In 2011 Mr. Trump vigorously pushed the idea that President Obama was not an American citizen, that he was foreign born and therefore should never have been allowed to run for the Presidency, and that because he was not an American, his Presidency was a fraud perpetrated upon the American people.
Birtherism is an ugly word, grotesque both in sound and meaning. It suggests that the President is not who he says he is, and that, therefore, he is a liar. It suggests that a conspiracy surrounds his ascension to high office, a cabal of those who wish to see him succeed and will protect his secrets. Since the President is a black man with an unusual name, it inevitably plays to a certain national audience — those who cannot stand him because he is black, those who believe that American history is one finely tuned and secret procession of plot and counterplot in which they inevitably are somehow victimized. In their view Mr. Trump emerges as the one well-known man willing to speak truth to power, to strip away the curtains of the elites and show how they have been manipulating and degrading the lives of the people. In the world of Birtherism the President is ‘the Other’, the stranger, the one who lacks some often nebulous virtue, the threat, the savage in the forest, the savage in full view if only he can be seen revealed for his true identity, the alien who plots from within to destroy all that is righteous. In the world of Birtherism, Mr. Trump is the hero who plucked a vague theory from the political netherworld and turned it into national search for the truth.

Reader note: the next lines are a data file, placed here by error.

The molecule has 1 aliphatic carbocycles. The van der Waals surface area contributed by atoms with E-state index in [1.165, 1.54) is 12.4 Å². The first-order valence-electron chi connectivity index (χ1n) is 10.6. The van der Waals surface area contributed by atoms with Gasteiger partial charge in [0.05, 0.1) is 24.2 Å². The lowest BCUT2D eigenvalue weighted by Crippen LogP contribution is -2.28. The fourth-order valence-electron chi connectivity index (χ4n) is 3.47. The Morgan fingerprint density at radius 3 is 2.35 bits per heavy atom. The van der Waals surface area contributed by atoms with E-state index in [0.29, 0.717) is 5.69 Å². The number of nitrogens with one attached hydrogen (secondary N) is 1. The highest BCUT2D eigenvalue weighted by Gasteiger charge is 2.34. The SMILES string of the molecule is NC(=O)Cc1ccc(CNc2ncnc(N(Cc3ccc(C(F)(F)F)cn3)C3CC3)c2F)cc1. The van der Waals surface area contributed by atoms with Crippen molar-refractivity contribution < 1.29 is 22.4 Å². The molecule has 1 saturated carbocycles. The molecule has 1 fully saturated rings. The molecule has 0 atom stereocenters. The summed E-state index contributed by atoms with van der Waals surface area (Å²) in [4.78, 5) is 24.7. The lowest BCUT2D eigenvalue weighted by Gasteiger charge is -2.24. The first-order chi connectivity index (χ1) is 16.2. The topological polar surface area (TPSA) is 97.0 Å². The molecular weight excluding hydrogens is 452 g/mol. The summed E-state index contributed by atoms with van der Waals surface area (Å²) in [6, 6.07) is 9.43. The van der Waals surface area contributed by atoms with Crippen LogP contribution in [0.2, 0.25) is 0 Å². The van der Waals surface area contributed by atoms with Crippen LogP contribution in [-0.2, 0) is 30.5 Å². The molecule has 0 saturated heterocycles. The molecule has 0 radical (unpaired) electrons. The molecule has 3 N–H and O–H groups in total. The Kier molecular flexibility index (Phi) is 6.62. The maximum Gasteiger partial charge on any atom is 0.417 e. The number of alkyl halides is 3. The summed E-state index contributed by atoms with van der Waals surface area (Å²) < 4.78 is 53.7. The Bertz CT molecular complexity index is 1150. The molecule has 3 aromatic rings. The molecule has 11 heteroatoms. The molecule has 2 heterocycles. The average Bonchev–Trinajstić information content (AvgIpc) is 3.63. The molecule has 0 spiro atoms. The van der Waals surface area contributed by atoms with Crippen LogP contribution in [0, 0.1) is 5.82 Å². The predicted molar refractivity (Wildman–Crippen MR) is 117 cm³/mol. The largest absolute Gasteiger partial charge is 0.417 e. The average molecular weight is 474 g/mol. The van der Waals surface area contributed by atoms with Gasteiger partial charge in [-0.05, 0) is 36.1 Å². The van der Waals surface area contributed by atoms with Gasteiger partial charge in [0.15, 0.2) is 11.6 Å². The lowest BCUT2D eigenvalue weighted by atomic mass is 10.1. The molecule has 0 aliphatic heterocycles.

None of his charges were true. The President published his birth certificates. Mr. Trump never apologized for his attacks. He had achieved his goals. He rose to a status above and beyond that of a real estate developer and TV personality. He joined the national stage. He discovered his audience, and they discovered themselves in the voice of a man who dared to discard the idea of ‘political correctness’ and say what they actually thought, even before they could have imagined the particulars of his accusations. In retrospect, his run for the Presidency seems to have begun with this controversy wholly of his own making. To understand Mr. Trump’s views on race, begin with his embrace of Birtherism. All of his other statements on Mexicans, women, Native Americans, Black people, Muslims, etc. are founded on the idea of “the Other’, the ones who wear the mask, the ones who can never be trusted.
Mr. Trump can play the campaign game of photo-ops in African American Churches from today to November, but until he apologizes for the travesty of his “Birther” crusade, until he reverses course on decades of Republican ‘dog-whistles’ to racial prejudice, until he publically rejects the bigotry of his alt-right supporters, until he promises to push Congress to pass a voting rights bill, then he remains merely the same reality show performer trying to fool just enough voters to win this election.